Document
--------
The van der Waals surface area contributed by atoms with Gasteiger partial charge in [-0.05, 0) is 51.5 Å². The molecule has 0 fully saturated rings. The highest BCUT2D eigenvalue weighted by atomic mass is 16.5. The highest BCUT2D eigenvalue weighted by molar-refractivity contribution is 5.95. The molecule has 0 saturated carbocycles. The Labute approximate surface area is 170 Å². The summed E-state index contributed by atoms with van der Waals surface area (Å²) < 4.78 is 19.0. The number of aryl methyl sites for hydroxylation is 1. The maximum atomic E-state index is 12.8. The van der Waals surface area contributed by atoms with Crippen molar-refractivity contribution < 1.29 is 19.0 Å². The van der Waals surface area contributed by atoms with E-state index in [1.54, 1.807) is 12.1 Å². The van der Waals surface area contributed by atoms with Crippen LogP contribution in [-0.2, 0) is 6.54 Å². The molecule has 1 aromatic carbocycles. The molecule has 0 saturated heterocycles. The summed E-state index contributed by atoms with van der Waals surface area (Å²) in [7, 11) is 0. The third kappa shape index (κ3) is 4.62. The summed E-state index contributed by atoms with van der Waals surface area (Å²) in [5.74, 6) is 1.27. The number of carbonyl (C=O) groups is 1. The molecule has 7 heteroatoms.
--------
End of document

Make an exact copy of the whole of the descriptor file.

The van der Waals surface area contributed by atoms with Gasteiger partial charge in [-0.05, 0) is 51.5 Å². The molecule has 0 fully saturated rings. The highest BCUT2D eigenvalue weighted by atomic mass is 16.5. The highest BCUT2D eigenvalue weighted by molar-refractivity contribution is 5.95. The molecule has 0 saturated carbocycles. The Labute approximate surface area is 170 Å². The summed E-state index contributed by atoms with van der Waals surface area (Å²) < 4.78 is 19.0. The number of aryl methyl sites for hydroxylation is 1. The maximum atomic E-state index is 12.8. The van der Waals surface area contributed by atoms with Crippen molar-refractivity contribution < 1.29 is 19.0 Å². The van der Waals surface area contributed by atoms with E-state index in [1.54, 1.807) is 12.1 Å². The van der Waals surface area contributed by atoms with Crippen LogP contribution in [-0.2, 0) is 6.54 Å². The molecule has 1 aromatic carbocycles. The molecule has 0 saturated heterocycles. The summed E-state index contributed by atoms with van der Waals surface area (Å²) in [7, 11) is 0. The third kappa shape index (κ3) is 4.62. The summed E-state index contributed by atoms with van der Waals surface area (Å²) in [5.74, 6) is 1.27. The number of carbonyl (C=O) groups is 1. The molecule has 7 heteroatoms.